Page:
Conclusion: How to Book Bigger Venues

Hopefully now you can see how you can strategically make the step up to bigger venues. Remember, it’s not always about getting to the bigger venues faster. It’s about booking bigger gigs when you’re ready so you can get a good deal, progress your career, and make good money.

By Jeri Goldstein 

Jeri Goldstein was an agent and manager and now an author and music business and performing arts career coach, key-note speaker and seminar presenter. She provides valuable resources, instruction and coaching to those navigating their way to creating a successful touring career. Having worked with some of the top touring acoustic artists on the circuit for 20 years, she booked national and international tours for artists performing in music, theater, and dance.


how to book gigs as an indie musician

Gigs – before a booking agent will work with you every musician has to start out booking their own gigs and concerts. But, as you’ve probably realized, this is a lot easier said than done.

Especially since there are SO many musicians and bands competing for very limited performance spots. It can feel like a hopeless game of cold calling promoters and venue owners only to get turned down (or ignored).

Venues want to book bands with experience. After all, for them it’s a game of risk management – they want to book bands they know will fill the room. And that means getting the spot as a new or unestablished band can be very tricky.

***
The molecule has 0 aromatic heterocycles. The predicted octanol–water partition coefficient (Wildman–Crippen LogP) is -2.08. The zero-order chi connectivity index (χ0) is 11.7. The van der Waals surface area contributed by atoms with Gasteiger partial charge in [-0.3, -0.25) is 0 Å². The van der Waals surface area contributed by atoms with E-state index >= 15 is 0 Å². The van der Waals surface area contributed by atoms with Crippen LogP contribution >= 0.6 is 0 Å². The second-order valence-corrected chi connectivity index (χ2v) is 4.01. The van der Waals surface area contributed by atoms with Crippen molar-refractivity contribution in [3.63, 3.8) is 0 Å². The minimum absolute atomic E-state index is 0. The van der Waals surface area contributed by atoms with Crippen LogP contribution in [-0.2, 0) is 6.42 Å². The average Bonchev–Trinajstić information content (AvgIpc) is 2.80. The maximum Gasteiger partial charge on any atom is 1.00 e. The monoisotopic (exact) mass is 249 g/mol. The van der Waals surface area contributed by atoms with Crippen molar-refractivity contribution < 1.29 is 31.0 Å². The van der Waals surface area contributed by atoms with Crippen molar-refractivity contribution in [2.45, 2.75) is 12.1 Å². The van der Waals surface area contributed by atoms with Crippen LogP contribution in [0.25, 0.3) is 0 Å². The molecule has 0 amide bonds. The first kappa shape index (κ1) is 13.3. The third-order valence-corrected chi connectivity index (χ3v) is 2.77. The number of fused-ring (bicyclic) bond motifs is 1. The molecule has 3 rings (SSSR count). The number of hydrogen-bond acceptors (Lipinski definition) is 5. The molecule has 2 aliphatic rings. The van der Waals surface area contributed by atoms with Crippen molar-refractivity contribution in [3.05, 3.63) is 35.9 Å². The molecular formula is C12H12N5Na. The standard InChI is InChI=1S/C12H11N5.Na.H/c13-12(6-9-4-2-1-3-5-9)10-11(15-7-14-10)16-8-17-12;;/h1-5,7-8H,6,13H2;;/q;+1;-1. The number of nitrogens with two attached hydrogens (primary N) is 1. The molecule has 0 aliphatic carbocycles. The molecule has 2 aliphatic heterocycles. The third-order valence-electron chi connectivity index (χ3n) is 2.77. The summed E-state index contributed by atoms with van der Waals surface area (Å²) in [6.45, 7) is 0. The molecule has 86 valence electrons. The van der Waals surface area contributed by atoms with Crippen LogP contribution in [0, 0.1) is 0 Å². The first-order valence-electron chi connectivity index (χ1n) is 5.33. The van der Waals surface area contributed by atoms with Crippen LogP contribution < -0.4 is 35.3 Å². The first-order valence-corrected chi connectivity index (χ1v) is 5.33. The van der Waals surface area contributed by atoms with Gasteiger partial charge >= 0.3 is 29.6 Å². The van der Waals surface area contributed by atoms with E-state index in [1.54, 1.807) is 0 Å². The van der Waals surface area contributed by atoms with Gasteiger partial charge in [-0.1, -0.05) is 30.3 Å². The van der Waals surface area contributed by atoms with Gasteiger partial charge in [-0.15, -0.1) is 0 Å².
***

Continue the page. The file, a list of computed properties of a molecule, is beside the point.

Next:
But NOT IMPOSSIBLE. In fact, today I’m going to go through a bunch of ways you can get on the radar of local venues, get on the stage, and how to get more gigs as an independent musician.

But first…

What is a Promoter?

A promoter or venue owner is someone who buys talent. Depending on the size of the venue, they work independently or with booking agents to book bands and musicians to perform.

So, how do they make money? The venue will usually get a percentage of ticket sales and also make money from food and drink sales.

As you can see, the business of venues is really all about numbers – if they don’t fill the room, they don’t make money. This is where you come in. If you want to get the gig, you need to be able to prove that you can bring an audience and make the night profitable for them as well as yourself.

Having some kind of track record or EPK (electronic press kit that details your gigging accomplishments and experience) will really help you pitch your case.

If you can show them that you can fill similarly sized local venues, that you have an email list of 500 locals that you can use to promote the show, and give them a live video to show how great your performance is, you’ll make a much more convincing pitch.

If you don’t have much experience gigging and performing yet, keep reading. We’ll cover a few strategies for breaking into the gigging scene in just a minute.

Want to know the best time to book your gigs?

The best time to book gigs

1. Finding the RIGHT Venues to Book Gigs

The first step of the booking process is always research. Most venues prefer to work with professional artists, and the best way to prove your professionalism is to show that you care enough to take the time to do some basic research.

Especially with venues, there are SO many variables. Some venues may cater to a certain genre, others tend to serve a target demographic like college students or working professionals, and many have age restrictions you need to consider.